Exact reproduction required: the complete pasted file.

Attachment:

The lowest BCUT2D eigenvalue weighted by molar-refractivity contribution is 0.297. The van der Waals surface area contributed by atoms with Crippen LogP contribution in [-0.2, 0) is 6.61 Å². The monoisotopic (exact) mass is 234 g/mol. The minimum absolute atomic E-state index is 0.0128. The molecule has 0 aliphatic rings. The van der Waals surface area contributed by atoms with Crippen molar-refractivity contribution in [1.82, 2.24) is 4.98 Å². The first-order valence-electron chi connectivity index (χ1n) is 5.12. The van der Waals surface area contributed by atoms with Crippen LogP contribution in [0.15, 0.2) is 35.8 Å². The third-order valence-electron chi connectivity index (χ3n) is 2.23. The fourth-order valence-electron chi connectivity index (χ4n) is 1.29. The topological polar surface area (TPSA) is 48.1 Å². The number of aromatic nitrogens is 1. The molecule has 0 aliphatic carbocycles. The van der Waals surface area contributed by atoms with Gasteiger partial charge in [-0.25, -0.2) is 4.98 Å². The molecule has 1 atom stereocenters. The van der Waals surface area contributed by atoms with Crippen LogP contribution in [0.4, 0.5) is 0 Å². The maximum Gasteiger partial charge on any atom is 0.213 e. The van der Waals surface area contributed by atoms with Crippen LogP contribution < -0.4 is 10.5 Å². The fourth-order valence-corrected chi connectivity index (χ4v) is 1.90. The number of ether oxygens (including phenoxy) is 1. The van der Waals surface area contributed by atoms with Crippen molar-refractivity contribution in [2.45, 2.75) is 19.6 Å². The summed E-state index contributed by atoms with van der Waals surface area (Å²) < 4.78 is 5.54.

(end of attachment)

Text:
The lowest BCUT2D eigenvalue weighted by molar-refractivity contribution is 0.297. The van der Waals surface area contributed by atoms with Crippen LogP contribution in [-0.2, 0) is 6.61 Å². The monoisotopic (exact) mass is 234 g/mol. The minimum absolute atomic E-state index is 0.0128. The molecule has 0 aliphatic rings. The van der Waals surface area contributed by atoms with Crippen molar-refractivity contribution in [1.82, 2.24) is 4.98 Å². The first-order valence-electron chi connectivity index (χ1n) is 5.12. The van der Waals surface area contributed by atoms with Crippen LogP contribution in [0.15, 0.2) is 35.8 Å². The third-order valence-electron chi connectivity index (χ3n) is 2.23. The fourth-order valence-electron chi connectivity index (χ4n) is 1.29. The topological polar surface area (TPSA) is 48.1 Å². The number of aromatic nitrogens is 1. The molecule has 0 aliphatic carbocycles. The van der Waals surface area contributed by atoms with Gasteiger partial charge in [-0.25, -0.2) is 4.98 Å². The molecule has 1 atom stereocenters. The van der Waals surface area contributed by atoms with Crippen LogP contribution in [0.4, 0.5) is 0 Å². The maximum Gasteiger partial charge on any atom is 0.213 e. The van der Waals surface area contributed by atoms with Crippen LogP contribution < -0.4 is 10.5 Å². The fourth-order valence-corrected chi connectivity index (χ4v) is 1.90. The number of ether oxygens (including phenoxy) is 1. The van der Waals surface area contributed by atoms with Crippen molar-refractivity contribution in [2.45, 2.75) is 19.6 Å². The summed E-state index contributed by atoms with van der Waals surface area (Å²) < 4.78 is 5.54.